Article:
Google Photos is still trying to find the best ways to reconcile between your locally stored photos and your cloud photos in the most seamless and least intrusive way. Over the year since its launch, it made deleting photos, from inside the app itself, simultaneous between cloud and local storage. Then it made it possible to empty your phone's storage if you've already backed up photos, so you don't run out of space on your phone.

And now there's a new feature that's been popping up since the latest update to version 1.23 of the app that offers to sync deleted photos. Say you took a few photos on your phone and they're already backed up to Google Photos.

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YouTube introduces mobile live streaming, built directly into YouTube app

Live streaming is a big topic at the moment, what with Twitter (through Periscope) and Facebook introducing their own mobile solutions to the growing social market. Despite the fact YouTube is the biggest video repository on the web, it didn't have native mobile live streaming - until now.

Of course, YouTube has had live streaming for a while - Google I/O for one has been live streamed on the platform for the last few years. However, moving this platform to mobile is a pretty big leap, as it essentially means anyone will be able to live stream anything. According to YouTube's blog post, to start streaming all you'll have to do is hit a big red button in the app - I assume this will be a fairly prominent button - and you're off.

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Flag to enable a virtual reality shell appears in Chrome Dev 53

Google's been getting into the virtual reality game in a big way recently, and now it's Chrome's time to join the party: François Beaufort, a Chrome developer evangelist, has posted on his Google+ about a new WebVR flag that has appeared in the latest build of Chrome Dev on Android, version 53.0.2774.4, which allows for browsing the web using a compatible VR headset, such as Google Cardboard or Daydream.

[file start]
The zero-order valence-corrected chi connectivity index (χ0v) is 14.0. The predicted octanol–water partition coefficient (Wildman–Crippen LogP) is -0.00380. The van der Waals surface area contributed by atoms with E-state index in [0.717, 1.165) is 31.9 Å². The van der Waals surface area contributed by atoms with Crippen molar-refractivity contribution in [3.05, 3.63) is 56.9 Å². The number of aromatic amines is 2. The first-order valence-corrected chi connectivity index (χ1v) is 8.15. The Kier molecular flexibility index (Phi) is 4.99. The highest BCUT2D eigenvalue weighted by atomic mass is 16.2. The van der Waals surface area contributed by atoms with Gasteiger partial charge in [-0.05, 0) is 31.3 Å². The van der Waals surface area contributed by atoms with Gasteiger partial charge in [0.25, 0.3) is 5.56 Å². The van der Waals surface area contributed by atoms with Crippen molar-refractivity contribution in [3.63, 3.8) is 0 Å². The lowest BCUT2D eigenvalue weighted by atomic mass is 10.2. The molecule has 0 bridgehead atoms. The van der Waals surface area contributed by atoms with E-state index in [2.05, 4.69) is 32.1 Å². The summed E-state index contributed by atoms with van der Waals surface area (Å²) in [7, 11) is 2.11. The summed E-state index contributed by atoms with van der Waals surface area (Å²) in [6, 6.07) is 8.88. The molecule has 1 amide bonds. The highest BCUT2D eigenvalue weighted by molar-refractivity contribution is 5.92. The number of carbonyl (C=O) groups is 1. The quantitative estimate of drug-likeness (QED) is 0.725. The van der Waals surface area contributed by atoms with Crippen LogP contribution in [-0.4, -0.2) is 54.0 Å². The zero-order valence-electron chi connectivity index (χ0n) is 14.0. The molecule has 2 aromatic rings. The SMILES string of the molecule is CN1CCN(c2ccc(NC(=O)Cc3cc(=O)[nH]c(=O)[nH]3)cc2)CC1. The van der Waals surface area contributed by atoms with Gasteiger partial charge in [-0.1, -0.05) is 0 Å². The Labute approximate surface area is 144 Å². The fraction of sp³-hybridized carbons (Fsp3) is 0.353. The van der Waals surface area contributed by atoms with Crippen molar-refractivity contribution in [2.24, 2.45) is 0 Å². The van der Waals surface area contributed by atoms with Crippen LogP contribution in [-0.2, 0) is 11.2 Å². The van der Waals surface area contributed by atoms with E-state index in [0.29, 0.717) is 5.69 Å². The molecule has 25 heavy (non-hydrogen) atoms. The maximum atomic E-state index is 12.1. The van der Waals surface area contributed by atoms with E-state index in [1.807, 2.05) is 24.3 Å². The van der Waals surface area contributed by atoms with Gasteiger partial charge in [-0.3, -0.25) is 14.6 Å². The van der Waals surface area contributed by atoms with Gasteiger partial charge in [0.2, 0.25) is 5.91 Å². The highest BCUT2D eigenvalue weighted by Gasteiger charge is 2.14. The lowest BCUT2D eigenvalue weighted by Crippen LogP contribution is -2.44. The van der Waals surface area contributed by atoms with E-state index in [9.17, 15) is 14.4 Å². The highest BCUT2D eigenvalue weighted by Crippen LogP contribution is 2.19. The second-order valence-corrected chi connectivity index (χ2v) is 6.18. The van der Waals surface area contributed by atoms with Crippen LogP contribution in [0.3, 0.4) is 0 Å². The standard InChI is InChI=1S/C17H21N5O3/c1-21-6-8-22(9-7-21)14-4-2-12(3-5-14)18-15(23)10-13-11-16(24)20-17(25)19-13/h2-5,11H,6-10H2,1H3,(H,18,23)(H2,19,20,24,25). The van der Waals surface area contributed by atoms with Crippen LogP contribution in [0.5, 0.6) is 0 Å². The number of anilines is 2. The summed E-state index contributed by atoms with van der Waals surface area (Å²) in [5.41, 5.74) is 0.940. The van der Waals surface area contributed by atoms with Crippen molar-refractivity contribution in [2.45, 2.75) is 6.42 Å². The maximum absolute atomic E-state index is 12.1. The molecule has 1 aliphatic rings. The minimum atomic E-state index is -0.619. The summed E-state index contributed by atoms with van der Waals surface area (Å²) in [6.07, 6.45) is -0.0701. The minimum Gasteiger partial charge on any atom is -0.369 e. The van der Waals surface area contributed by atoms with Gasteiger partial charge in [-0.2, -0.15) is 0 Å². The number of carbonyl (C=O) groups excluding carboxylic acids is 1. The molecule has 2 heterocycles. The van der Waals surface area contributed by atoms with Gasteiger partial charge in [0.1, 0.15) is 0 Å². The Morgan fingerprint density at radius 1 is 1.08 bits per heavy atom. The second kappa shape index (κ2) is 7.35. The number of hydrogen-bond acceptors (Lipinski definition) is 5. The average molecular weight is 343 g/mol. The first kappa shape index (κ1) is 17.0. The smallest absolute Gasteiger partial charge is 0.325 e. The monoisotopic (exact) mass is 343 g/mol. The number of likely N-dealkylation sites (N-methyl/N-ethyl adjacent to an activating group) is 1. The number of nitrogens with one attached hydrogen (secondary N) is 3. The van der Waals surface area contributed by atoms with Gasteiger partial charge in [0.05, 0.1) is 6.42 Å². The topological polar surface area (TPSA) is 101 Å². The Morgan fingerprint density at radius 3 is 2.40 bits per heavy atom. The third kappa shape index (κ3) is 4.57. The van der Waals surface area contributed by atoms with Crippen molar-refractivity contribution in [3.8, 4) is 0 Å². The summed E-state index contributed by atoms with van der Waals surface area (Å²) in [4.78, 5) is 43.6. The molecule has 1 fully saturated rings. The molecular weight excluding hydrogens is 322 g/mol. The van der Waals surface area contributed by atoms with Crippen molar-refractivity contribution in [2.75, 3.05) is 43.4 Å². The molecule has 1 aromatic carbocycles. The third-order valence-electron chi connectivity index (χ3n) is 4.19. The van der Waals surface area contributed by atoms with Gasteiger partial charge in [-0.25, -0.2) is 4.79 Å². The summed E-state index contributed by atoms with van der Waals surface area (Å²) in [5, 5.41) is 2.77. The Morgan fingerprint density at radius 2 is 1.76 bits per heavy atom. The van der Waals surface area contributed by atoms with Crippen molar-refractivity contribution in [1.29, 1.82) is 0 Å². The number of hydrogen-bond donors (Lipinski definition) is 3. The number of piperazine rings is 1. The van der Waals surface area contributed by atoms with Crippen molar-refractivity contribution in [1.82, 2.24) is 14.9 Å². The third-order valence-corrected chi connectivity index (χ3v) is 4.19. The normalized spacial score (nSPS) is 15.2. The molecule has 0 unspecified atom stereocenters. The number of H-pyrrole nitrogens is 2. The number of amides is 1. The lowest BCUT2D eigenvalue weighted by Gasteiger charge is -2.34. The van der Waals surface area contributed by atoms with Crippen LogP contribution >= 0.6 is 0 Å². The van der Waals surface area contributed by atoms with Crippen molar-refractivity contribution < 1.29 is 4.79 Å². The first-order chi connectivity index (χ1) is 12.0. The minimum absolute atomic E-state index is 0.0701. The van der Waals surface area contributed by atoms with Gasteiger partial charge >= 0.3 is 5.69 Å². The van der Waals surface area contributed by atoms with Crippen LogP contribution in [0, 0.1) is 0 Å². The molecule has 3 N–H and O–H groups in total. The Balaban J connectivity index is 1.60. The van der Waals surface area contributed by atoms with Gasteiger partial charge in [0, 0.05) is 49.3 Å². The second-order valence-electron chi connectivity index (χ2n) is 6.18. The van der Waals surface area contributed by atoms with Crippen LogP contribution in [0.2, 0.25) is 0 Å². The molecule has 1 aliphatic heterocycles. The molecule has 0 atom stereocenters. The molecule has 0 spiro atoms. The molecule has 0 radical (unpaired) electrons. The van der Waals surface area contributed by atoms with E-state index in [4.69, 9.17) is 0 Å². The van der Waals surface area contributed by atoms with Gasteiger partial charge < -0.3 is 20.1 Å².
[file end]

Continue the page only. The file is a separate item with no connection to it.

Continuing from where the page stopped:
Providing you've got Chrome Dev downloaded on your device, turning the flag on is as simple as going to chrome://flags/#enable-webvr-shell and selecting 'Enable' in the dropdown. From there, certain bits of the web will be viewable in virtual reality, using a headset.

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SoundCloud introduces Suggested Tracks, starts recommending music based on your listening history

SoundCloud is filled with music, but how do you find stuff that you like? You can search around on your own, pull up stuff other people recommend, filter by genre, or stick with what's popular. All of these methods may or may not produce content that you actually want to listen to.

To address this, SoundCloud will now recommend tracks based on your listening history.

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Google Maps v9.31 Beta Part 2: multiple waypoints, notifications about indoor maps and transit disruptions, and more [APK Teardown]

The update to Google Maps v9.31 brought a couple of fixes for users on Android N developer previews, not to mention some other small changes for everybody. But the most interesting things about this version are still buried below the surface. Yesterday, I covered support for offline maps to be installed on an SD card, and now it's time to dig into the rest of the teardown. If SD card support weren't enough, there are a couple of other features here that have been hotly requested for some time, so it's pretty clearly the Maps team is working hard to fill out the feature set for users.